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The sound engine

A project log for FATCAT: Altoids Tin Mod Tracker

A drum machine, base synth and arpeggiator that fits in your pocket. User interface inspired by classic mod tracker software.

Dejan RisticDejan Ristic 10/13/2018 at 21:470 Comments

In this log I'll do another retrospective and write about how FATCATs sound engine works, and how it was developed. 

Well, I guess "engine" might be a lofty term to use for it. Really it's a code chunk full of nested loops and if statements that cranks out an audio signal. It gets the job done, and it produces sound waves. Like an engine.

In the first log I wrote on this project, I discussed the 2016 prototype (I call it proto-FATCAT) that formed the basis for this project. In there, I mentioned how it "faked" having two separate sound channels (drums and base) by temporarily muting the base whenever a drum sound was playing. 

For this project, that old sound engine needed to be rewritten from scratch. Since I now wanted to have three channels (drums, base and arp), "fake" channel mixing wouldn't cut it anymore. 

I guess I'll start with an overview on how the FATCAT sound engine works currently. After that I'll write a bit about how I arrived at this specific solution, and some of the intermediary steps along the development process.

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The top-down view

I'm going to take a top-down approach and start with a diagram on how the sound engine interacts with some other parts of the system. 

                      Diagram 1

On a conceptual level FATCAT has two main modes of operation: Song editing and playback. The point I'm trying to make with this diagram is that on the system level, there isn't much difference between them.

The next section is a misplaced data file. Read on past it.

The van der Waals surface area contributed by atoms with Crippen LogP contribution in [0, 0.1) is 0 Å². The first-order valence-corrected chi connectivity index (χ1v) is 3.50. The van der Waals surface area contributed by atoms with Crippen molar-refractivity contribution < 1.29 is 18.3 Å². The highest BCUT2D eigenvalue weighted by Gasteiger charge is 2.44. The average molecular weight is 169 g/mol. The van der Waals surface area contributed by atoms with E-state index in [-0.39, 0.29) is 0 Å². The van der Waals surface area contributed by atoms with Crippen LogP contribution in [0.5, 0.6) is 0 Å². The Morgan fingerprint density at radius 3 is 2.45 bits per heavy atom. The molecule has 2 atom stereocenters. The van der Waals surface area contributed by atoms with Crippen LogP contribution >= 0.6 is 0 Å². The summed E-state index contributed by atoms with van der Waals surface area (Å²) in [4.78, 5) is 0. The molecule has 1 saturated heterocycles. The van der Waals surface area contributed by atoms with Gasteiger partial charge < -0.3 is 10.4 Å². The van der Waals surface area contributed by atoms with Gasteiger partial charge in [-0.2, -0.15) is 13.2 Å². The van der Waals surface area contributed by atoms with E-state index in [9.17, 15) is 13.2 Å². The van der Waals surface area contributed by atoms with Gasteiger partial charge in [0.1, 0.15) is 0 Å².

The timer interrupt routine executes about 10 times per second. It performs two tasks: One is to update the UI display elements to reflect the current system state. The other is to poll the button inputs and update their corresponding flags accordingly. If any button input is registered, the new_button_input flag is set.

If new_button_input has been set, main_loop will (eventually) call the function update_state. Depending on the current system state, the appropriate response to the button input is carried out.

After checking for button input, main loop carries on to the "Play row" stage. If do_play_row has been set by update_state, any instrument notes on the current song row will be played as a PWM audio signal. After that's done, do_play_row gets cleared.

Next is the "Play pattern" stage. If the corresponding flag has been set, the row variable will get incremented, and the do_play_row flag will be set once more. In such case, "Play row" will remain active on the next loop iteration.

When editing a song and changing rows with the Left and Right keys, only the do_play_row flag will get set by update_state. This allows the user to monitor exactly what the current row sounds like. And in essence, the only difference to actually playing the song is that in that case the do_play_pattern flag is also set.

The main loop

Note: The term "sample" is often used as a synonym to "sound file". In this text "sample" should be understood as being a discrete integer value as part of a digital sound signal.

Obviously Diagram 1 is a simplification of what's really going on. Also it's not 100% accurate. I'll explain how a bit further down.

In this next diagram I'm showing the main loop in a bit more detail.

Diagram 2

Song playback consists of a couple of nested loops:

To output the audio signal for an entire row, "Play row" has to iterate something like ten thousand times (depending on the song tempo). What wasn't shown in Diagram 1 is that the new_button_input flag gets checked every one of those times. This can seem wasteful, but it's necessary in order for the UI to remain responsive during song playback—especially at a low song tempo. Otherwise, system response to user input would be delayed until the current row finished playing.